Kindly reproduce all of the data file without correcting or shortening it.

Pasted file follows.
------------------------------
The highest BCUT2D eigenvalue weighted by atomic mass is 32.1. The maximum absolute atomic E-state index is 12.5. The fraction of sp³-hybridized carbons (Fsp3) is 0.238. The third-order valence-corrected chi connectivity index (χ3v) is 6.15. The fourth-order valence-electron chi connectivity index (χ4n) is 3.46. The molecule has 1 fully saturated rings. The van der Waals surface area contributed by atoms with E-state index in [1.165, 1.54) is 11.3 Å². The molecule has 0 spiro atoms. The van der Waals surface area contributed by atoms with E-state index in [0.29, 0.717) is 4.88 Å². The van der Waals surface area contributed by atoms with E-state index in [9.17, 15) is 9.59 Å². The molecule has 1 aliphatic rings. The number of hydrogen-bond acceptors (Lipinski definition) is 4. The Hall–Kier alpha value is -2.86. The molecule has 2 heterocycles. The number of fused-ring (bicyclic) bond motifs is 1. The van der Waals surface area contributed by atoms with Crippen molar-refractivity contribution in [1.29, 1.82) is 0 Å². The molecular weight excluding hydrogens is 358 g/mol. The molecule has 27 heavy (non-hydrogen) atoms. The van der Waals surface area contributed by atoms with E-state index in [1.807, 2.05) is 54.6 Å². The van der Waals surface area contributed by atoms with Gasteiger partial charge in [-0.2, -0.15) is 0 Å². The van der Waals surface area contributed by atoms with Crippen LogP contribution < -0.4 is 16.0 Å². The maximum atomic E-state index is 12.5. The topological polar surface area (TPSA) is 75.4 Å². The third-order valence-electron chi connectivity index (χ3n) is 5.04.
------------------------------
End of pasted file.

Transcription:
The highest BCUT2D eigenvalue weighted by atomic mass is 32.1. The maximum absolute atomic E-state index is 12.5. The fraction of sp³-hybridized carbons (Fsp3) is 0.238. The third-order valence-corrected chi connectivity index (χ3v) is 6.15. The fourth-order valence-electron chi connectivity index (χ4n) is 3.46. The molecule has 1 fully saturated rings. The van der Waals surface area contributed by atoms with E-state index in [1.165, 1.54) is 11.3 Å². The molecule has 0 spiro atoms. The van der Waals surface area contributed by atoms with E-state index in [0.29, 0.717) is 4.88 Å². The van der Waals surface area contributed by atoms with E-state index in [9.17, 15) is 9.59 Å². The molecule has 1 aliphatic rings. The number of hydrogen-bond acceptors (Lipinski definition) is 4. The Hall–Kier alpha value is -2.86. The molecule has 2 heterocycles. The number of fused-ring (bicyclic) bond motifs is 1. The van der Waals surface area contributed by atoms with Crippen molar-refractivity contribution in [1.29, 1.82) is 0 Å². The molecular weight excluding hydrogens is 358 g/mol. The molecule has 27 heavy (non-hydrogen) atoms. The van der Waals surface area contributed by atoms with E-state index in [1.807, 2.05) is 54.6 Å². The van der Waals surface area contributed by atoms with Gasteiger partial charge in [-0.2, -0.15) is 0 Å². The van der Waals surface area contributed by atoms with Crippen LogP contribution < -0.4 is 16.0 Å². The maximum atomic E-state index is 12.5. The topological polar surface area (TPSA) is 75.4 Å². The third-order valence-electron chi connectivity index (χ3n) is 5.04.